The Pixie Podcast
About This Show
Brutal Pixie's mission is to make communication human. We're doing it starting by helping law firms become fantastic and relevant publishers. Reorient your law firm for success. Connect with us at http://brutalpixie.com.
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How to convince your boss to bring in a content professional Never apologise for only wanting to work with exceptional people
You run a tight ship and value the quality that you provide. So how do you deal with it when you boss wants to bring in a cheap contractor to do your marketing work? This article gives you some answers.
SUMMARYTime to readCategory5 minutesExecutive trainingTL;DR:Amateur content destroys brandsEven great writers aren’t great with strategyProfessional bring a range of skills and experience that your business lacks.Includes tips on selling the dream, and how you can sustain top results.Never apologise for only wanting to work with exceptional peopleAs a professional, you’ve spent years honing your own skills. You know that the best results come from having the right skills on your team to drive your company forward.
Yet, when it comes to content and marketing, your boss wants a cheap contractor or someone on the team to do the work. You know you don’t have the skills to create content for your audience, let alone dig deep into the strategy side. How do you convince the management team to bring in a professional?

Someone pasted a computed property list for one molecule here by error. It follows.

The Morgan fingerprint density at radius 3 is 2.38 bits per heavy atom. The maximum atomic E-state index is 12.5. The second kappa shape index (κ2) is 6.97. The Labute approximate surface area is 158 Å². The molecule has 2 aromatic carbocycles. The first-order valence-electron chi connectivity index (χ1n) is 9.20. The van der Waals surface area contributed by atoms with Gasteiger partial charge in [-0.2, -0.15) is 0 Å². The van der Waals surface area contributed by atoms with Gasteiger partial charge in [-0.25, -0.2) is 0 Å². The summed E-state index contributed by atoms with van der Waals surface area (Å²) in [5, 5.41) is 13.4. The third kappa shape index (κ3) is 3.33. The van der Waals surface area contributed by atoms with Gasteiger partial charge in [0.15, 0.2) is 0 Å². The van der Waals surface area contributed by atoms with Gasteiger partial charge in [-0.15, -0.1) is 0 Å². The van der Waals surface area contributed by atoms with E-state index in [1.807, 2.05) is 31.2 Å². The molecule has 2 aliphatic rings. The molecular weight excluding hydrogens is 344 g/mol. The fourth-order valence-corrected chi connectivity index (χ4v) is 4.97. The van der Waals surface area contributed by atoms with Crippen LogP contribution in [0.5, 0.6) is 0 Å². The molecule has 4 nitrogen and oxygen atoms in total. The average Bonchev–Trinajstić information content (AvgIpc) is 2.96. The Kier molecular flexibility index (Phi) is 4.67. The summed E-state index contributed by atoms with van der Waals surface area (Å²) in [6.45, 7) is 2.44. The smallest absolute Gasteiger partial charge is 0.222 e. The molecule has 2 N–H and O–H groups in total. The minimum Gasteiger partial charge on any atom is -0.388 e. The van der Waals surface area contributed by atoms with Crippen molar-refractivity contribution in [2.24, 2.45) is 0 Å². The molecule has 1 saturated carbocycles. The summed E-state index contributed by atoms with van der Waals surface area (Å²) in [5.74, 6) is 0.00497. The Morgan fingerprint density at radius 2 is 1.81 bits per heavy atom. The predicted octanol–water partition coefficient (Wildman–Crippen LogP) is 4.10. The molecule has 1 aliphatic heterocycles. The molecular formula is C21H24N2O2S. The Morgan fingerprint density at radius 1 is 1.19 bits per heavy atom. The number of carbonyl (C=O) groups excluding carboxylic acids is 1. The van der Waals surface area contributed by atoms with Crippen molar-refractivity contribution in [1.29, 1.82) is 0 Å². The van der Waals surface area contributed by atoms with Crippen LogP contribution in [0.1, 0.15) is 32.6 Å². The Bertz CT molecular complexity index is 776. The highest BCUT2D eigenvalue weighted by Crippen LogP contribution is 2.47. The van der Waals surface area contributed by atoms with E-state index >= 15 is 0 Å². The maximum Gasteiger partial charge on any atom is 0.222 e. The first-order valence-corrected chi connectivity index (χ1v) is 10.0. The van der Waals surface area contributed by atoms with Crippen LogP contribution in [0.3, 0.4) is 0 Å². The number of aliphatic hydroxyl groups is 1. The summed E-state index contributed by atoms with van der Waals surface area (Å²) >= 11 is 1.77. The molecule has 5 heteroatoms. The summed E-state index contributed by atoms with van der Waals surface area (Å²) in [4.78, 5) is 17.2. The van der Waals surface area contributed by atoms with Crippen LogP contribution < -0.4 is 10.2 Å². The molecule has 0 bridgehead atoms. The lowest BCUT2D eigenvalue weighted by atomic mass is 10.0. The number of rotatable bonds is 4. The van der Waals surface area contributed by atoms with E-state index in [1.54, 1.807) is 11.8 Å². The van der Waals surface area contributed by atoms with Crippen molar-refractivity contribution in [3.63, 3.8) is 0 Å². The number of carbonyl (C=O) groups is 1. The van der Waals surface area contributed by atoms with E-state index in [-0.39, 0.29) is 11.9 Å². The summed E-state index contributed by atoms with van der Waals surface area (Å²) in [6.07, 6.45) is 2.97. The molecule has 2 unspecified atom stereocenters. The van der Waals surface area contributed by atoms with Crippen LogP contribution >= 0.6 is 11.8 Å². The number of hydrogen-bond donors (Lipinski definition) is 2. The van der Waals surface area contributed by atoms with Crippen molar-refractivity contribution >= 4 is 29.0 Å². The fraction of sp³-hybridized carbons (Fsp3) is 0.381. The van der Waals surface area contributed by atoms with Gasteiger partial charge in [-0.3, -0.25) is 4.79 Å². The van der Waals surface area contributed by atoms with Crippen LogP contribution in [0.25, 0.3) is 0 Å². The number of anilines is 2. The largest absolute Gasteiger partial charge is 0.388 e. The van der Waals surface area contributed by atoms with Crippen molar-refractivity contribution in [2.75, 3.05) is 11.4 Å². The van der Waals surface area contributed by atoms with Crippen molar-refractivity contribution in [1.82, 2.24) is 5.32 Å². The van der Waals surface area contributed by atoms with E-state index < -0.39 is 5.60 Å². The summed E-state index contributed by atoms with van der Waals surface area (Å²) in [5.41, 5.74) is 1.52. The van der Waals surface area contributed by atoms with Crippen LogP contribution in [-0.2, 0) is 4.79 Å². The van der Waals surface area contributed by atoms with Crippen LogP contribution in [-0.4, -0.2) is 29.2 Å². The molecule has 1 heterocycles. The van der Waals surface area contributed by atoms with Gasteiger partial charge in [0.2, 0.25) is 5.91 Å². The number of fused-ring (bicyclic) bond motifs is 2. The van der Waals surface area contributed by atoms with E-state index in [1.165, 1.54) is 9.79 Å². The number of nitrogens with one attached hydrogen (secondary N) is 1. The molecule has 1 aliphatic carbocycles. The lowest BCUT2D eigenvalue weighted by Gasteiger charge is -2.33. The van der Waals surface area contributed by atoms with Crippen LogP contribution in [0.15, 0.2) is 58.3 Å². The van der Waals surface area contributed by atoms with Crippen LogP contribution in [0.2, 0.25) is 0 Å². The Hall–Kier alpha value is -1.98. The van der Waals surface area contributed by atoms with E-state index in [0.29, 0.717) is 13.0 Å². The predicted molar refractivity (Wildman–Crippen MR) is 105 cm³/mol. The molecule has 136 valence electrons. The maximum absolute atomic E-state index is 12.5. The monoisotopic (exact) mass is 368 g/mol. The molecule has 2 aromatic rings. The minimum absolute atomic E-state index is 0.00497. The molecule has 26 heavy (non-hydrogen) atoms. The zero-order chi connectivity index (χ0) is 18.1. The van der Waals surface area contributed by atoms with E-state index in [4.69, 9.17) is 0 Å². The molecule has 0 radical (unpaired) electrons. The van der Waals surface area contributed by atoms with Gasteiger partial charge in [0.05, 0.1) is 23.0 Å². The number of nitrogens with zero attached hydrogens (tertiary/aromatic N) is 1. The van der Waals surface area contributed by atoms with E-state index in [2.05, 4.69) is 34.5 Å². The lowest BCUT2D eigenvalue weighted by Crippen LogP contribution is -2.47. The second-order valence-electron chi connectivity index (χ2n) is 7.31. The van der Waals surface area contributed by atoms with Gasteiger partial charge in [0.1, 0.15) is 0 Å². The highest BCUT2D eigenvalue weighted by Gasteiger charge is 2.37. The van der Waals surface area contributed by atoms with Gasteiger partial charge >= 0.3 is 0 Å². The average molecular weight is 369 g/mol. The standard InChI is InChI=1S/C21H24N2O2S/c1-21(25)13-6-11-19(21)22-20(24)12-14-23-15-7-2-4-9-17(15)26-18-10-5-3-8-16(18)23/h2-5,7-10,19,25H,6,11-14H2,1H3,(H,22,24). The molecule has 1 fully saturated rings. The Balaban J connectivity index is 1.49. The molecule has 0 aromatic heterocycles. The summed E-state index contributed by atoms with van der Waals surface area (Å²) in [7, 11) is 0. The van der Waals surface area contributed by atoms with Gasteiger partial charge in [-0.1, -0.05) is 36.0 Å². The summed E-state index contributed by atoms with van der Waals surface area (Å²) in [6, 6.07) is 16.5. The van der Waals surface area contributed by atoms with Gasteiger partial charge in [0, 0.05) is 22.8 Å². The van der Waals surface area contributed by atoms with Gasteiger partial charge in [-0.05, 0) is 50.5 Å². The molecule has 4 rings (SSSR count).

“I’m told we need a blog.”
In her article, Content Strategy: the Philosophy of Data, Rachel Lovinger said:
‘The main goal of content strategy is to use words and data to create unambiguous content that supports meaningful, interactive experiences. We have to be experts in all aspects of communication in order to do this effectively.’
The main goal of content strategy is to use words and data to create unambiguous content that supports meaningful, interactive experiences. ~ Rachel Lovinger
As an expert yourself, you know the value a true expert brings. Marketing is no different. Yet, because marketing feels like a “soft skill” – the kind anyone with a decent level of intelligence could pick up – many leaders assume anyone can do it.
When the ROI on amateur content shows as less than impressive, leaders question the value of hiring a professional. Why bother, when the method has already proven unsuccessful?
In truth, the lack of a professional voice leads to lacklustre results.
When I first start digging into an organisation’s content strategy, I see content created by a staff member working outside their role. They’ve read a few articles about what a business “needs” for successful marketing, and do the best they can to match the vision to the reality.
Episodes of This Show
Sep 10, 2017
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